As more and more people and organizations weigh in on the controversial Kensington Expressway project, it is clear that the New York State Department of Transportation (NYSDOT) needs to reconsider its out-of-touch plans. One of the most recent advocates, calling for change, is Jalonda Hill, Founder and President, Colored Girls Bike Too. Hill recently voiced her concerns, as follows:
First and foremost, we wholeheartedly applaud the Restore Our Community Coalition for their unwavering commitment, tireless advocacy, and dedicated hard work towards restoring Humboldt Parkway. Their relentless efforts over nearly 20 years have paved the way for the opportunity to revitalize this vital community asset, serving as a powerful catalyst in drawing attention to the significance of rejuvenating this community treasure. The vision and dedication they bring have not only amplified calls for justice in the Black community but also stand as a model for other Black communities nationally harmed by expressways. Beyond Humboldt Parkway, their leadership resonates as an inspiring example of grassroots activism and community-driven change.
While the feedback submission deadline for the Kensington Expressway project has lapsed, our commitment to enhancing community awareness about this issue stands firm. As a Black women-led organization dedicated to promoting mobility justice and deeply embedded in the East side, we strongly believe that fostering awareness and understanding of the systemic injustices affecting Black people is pivotal for instigating systemic change within our communities. In line with this mission, we’ve curated a resource guide for community study. Explore our resource guide here: qrco.de/bdRtgJ
After deep research into the Kensington Expressway project and its processes, we’ve concluded that the project perpetuates the legacy of systemic structural racism and white supremacy culture in how our communities are designed and developed.
The influence of a white supremacy culture is evident in the overarching project framework, which prioritizes cars over the well-being of people and community. This approach overlooks the persistent environmental crises that have adversely affected our community for decades. What’s even more troubling is that if the current project progresses without due consideration of these injustices, there is a significant risk of perpetuating these environmental challenges and neglecting the crucial environmental and racial justice mandates outlined in the Climate Leadership and Community Protection Act (“CLPA”).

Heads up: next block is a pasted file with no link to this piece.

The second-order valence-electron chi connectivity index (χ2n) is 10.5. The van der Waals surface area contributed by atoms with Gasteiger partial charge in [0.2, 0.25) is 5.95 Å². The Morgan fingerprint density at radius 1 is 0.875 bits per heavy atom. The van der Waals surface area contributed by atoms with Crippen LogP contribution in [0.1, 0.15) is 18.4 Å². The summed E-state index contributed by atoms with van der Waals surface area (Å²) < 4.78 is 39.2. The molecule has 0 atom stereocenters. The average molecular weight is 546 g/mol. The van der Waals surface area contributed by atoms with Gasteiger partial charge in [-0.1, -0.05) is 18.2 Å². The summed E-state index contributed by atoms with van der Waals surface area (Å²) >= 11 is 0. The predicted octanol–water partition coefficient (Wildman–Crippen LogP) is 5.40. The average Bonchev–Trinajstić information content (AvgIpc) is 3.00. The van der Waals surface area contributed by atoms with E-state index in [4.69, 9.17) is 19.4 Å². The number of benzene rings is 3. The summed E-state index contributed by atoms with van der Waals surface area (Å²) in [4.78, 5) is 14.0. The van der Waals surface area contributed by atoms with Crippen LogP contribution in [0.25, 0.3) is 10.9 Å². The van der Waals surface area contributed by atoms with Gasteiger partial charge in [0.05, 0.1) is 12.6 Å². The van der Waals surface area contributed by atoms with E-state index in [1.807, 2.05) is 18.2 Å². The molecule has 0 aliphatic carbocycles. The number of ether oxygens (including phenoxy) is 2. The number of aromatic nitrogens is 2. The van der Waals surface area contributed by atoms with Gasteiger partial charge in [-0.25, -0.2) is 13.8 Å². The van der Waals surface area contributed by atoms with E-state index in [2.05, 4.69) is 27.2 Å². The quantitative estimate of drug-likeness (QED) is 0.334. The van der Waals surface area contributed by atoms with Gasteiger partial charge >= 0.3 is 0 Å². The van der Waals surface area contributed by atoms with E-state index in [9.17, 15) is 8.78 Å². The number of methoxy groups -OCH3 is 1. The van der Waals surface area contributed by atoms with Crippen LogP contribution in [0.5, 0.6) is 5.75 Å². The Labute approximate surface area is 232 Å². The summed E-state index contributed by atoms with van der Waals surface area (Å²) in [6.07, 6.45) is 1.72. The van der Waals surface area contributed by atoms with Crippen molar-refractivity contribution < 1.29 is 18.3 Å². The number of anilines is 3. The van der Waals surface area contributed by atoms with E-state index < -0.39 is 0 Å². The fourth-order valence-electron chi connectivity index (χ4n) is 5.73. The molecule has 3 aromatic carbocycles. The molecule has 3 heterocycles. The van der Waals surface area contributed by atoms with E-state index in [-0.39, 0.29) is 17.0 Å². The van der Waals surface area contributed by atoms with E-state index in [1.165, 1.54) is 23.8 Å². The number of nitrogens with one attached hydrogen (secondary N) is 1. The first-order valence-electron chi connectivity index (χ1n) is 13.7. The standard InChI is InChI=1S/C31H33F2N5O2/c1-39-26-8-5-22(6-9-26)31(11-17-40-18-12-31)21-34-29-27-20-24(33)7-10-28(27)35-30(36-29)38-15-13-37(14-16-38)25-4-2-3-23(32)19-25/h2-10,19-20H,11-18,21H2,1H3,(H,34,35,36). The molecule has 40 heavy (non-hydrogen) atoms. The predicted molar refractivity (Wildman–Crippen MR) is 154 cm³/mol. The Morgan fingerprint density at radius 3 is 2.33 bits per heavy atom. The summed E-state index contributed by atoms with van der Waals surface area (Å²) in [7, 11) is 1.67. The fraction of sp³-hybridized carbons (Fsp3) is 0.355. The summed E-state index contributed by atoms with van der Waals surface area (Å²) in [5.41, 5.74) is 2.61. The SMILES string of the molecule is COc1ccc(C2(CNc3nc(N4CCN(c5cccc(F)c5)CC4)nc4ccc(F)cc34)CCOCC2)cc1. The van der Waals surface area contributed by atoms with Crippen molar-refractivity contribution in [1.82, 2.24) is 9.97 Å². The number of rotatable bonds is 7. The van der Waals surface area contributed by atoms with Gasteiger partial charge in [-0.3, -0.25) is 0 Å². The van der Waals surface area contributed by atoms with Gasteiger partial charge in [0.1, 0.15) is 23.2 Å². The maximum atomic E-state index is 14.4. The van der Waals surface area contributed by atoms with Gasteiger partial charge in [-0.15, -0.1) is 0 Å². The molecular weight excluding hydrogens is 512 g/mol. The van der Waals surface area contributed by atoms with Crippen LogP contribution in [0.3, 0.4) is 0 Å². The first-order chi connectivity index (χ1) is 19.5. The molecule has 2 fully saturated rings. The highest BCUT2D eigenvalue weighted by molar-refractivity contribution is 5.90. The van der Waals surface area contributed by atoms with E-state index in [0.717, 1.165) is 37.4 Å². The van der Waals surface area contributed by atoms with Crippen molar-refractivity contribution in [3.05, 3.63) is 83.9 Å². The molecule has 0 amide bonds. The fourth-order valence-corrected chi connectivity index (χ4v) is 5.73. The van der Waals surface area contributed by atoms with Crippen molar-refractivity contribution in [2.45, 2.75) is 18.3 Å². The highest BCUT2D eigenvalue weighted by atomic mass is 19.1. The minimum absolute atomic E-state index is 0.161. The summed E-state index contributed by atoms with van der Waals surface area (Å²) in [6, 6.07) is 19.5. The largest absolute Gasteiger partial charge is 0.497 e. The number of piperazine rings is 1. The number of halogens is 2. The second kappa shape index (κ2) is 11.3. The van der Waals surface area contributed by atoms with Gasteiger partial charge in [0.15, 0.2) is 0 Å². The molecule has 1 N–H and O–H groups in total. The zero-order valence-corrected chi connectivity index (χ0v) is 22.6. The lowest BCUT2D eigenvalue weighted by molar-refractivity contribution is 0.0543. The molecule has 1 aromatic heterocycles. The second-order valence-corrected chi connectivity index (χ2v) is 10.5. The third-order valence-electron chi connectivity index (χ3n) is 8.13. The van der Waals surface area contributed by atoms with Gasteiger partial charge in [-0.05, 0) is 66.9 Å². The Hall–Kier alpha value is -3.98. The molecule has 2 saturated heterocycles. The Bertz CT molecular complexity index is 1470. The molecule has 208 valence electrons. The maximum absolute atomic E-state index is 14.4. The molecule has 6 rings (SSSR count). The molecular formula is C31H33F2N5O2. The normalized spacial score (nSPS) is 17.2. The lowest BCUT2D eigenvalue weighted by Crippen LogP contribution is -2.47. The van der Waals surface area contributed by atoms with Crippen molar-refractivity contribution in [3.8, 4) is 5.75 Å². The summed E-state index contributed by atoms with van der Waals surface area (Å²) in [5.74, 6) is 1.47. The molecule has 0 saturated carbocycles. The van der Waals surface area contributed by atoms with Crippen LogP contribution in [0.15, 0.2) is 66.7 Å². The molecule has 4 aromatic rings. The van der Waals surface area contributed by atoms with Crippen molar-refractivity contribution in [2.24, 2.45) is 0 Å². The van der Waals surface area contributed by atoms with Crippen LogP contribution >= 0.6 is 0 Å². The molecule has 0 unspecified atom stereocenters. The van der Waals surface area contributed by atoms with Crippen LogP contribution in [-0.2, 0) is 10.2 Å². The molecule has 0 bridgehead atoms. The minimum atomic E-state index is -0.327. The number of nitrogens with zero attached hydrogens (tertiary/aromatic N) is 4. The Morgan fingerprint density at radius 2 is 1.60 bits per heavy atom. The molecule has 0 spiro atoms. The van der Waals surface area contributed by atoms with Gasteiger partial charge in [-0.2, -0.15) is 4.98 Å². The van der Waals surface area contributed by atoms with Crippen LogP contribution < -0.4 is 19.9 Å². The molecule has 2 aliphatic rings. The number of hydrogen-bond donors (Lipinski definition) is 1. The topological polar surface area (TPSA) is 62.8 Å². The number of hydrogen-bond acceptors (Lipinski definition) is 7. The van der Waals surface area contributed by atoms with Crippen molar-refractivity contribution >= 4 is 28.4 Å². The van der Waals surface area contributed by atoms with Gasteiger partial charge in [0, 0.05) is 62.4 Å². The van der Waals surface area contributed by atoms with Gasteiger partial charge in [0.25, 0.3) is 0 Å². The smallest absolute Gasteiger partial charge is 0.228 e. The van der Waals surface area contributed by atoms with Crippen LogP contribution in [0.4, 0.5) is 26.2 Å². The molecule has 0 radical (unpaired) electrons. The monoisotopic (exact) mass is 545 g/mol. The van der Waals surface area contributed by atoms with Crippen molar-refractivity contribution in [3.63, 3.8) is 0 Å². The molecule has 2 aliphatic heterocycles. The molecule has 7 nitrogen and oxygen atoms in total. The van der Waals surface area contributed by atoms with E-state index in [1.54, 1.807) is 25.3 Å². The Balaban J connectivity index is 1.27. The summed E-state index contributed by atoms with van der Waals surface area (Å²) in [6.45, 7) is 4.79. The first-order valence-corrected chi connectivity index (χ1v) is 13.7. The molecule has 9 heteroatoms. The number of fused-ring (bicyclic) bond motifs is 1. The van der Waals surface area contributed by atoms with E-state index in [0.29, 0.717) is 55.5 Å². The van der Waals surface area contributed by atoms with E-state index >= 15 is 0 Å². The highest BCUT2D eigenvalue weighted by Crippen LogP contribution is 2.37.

Furthermore, the urgency of the project’s timeline disregards the concept of time inequity that impacts the Black community, depriving us of the necessary time to thoroughly explore all aspects of the project, including the 10 design concepts. The rushed timeline has led to an unjust outcome, limiting the community to two design options that may not best serve our interests but instead cater to those with power and privilege, mirroring the construction of the Kensington Expressway in the 1960’s.
Therefore, we demand a reparative and racial justice approach to this project, considering how white supremacy continues to perpetuate itself in the planning and development of Black communities. With that said, we call on New York State Department of Transportation, Governor Kathy Hochul, Senator Tim Kennedy, Majority Leader Crystal People Stokes, and Congressman Brian Higgins to:
- Conduct an environmental impact statement assessing the over 50-year environmental impact of the Kensington Expressway on our community, including statements for the Build alternative, No build alternative, and other dismissed design concept options.
- Redraft the project timeline in the name of racial justice, equity, and community, rather than urgency.
- Have NYSDOT reassess the needs, objectives, and goals of the project rooted in calls for environmental and racial justice, incorporating language supporting a no-pollution approach to restoration.
- Implement an extended timeline for a deeper analysis of the 10 design concepts, redesigned within a framework of equity, racial justice, and environmental justice.
- Prioritize the reduction of environmental harms in “disadvantaged communities” in compliance with the Climate Leadership and Community Protection Act (“CLPA”).
- Ensure the inclusion of a glossary of terms in the Final Design Report/Environment Assessment, presented in a way that is accessible to the community.
To learn more about the NYSDOT’s lackluster project, click here.